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Revolution on paper : Mexican prints 1910-1960
by Dawn Adès
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Amazon.com Product Description (ISBN 0292722486, Paperback)
The Mexican revolution of 1910-1920 gave rise to an artistic explosion that was felt most profoundly in printmaking. The left-wing government viewed art as an important vehicle for education and the promotion of revolutionary values. It established a program to cover the walls of public buildings with murals and set up numerous workshops to produce prints for wide distribution. By the 1930s, Mexico was attracting socially committed artists from all over the American continent and beyond, ready to do battle for a new aesthetic as well as a new political order. Diego Rivera, a key figure in the art of revolution, became one of the most celebrated artists in the world.
Starting with works by José Guadalupe Posada, who was adopted by the revolutionaries as the archetypal printmaker for the people, Revolution on Paper features prints by thirty-five artists, including the "Three Greats" of Mexican art of the period--Rivera, José Clemente Orozco, and David Alfaro Siqueiros. The selection includes not only single-sheet artists' prints, but also posters addressing social and political issues, and illustrated books on many different subjects. Images of the revolutionary hero Emiliano Zapata, scenes of poverty, hunger, and oppression, and posters protesting against fascism and the war in Europe contrast with representations of Mexican history and idealized rural life that express what was regarded as typically "Mexican." Introductory essays by Dawn Adès and Alison McClean set Mexican printmaking in its artistic and political context. Concise biographies of the artists, a chronology, and a glossary of printmaking terms complete the book.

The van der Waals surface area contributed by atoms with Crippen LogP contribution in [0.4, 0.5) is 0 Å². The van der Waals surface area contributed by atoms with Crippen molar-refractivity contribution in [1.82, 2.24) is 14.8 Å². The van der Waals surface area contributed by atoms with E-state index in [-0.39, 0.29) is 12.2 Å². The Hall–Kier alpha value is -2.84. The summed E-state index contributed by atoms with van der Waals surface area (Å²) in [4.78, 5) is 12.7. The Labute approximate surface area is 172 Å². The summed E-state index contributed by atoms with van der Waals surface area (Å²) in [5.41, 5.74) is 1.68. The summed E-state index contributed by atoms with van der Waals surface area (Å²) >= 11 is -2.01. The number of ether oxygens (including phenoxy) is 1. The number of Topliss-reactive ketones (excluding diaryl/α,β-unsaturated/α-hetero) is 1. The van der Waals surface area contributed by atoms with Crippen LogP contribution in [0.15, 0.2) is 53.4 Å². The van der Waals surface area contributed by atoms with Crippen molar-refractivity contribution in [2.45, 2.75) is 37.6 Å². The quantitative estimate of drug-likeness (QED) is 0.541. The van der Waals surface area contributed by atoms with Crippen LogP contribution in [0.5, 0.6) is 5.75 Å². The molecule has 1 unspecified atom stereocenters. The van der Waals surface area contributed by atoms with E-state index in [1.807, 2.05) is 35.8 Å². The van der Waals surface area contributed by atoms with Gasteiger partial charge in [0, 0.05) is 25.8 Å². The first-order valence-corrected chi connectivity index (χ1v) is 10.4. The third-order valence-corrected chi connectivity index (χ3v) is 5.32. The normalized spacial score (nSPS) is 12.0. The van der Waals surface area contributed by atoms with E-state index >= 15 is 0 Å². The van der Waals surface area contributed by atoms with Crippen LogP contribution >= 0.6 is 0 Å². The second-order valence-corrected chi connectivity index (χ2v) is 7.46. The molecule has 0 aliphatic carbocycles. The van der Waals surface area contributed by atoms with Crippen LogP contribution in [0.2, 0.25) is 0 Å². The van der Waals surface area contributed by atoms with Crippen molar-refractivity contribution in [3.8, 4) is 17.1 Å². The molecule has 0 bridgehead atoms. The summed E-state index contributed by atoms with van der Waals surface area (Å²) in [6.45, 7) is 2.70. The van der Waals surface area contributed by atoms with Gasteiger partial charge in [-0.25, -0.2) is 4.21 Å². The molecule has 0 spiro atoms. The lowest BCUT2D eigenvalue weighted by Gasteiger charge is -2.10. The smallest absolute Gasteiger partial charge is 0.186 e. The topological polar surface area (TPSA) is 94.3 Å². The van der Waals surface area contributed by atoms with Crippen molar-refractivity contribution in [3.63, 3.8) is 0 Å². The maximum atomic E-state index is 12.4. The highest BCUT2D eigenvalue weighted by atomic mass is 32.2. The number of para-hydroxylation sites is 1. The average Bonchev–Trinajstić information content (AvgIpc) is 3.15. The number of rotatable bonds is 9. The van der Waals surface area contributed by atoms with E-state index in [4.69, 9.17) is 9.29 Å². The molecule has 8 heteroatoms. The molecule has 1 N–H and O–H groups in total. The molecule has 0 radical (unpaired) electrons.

(retrieved from Amazon Thu, 12 Mar 2015 18:17:34 -0400)
Summary: Between 1910 and 1920 Mexico was convulsed by socialist revolution, from which emerged a strong left-wing government that laid great stress on art as a vehicle for promoting revolutionary values. This led to a pioneering programme to cover the walls of public buildings with vast murals and, later, to setting up print workshops to produce works for mass distribution and education. This book is published to accompany the first ever exhibition on this period to be held in Europe, on view at the British Museum from 27 October 28 February 2010. It will feature approximately 130 prints by over 40 artists, including the three great men of Mexican art of the period: Diego Rivera, Jose Clemente Orozco and David Alfaro Siqueiros. A fascinating range of material includes not only single-sheet artists prints but also large posters with designs in woodcut or lithography, as well as illustrated books on many different themes. Also included are earlier works by the popular engraver Jose Guadalupe Posada, adopted by the revolutionaries as the archetypal printmaker working for the people, and whose macabre dances of skeletons have always fascinated Europeans. Essays by Alison McClean and Dawn Ades will set Mexican printmaking in its artistic and political context. The book will also contain concise biographies of all the artists featured.
An edition of this book was published by University of Texas Press.
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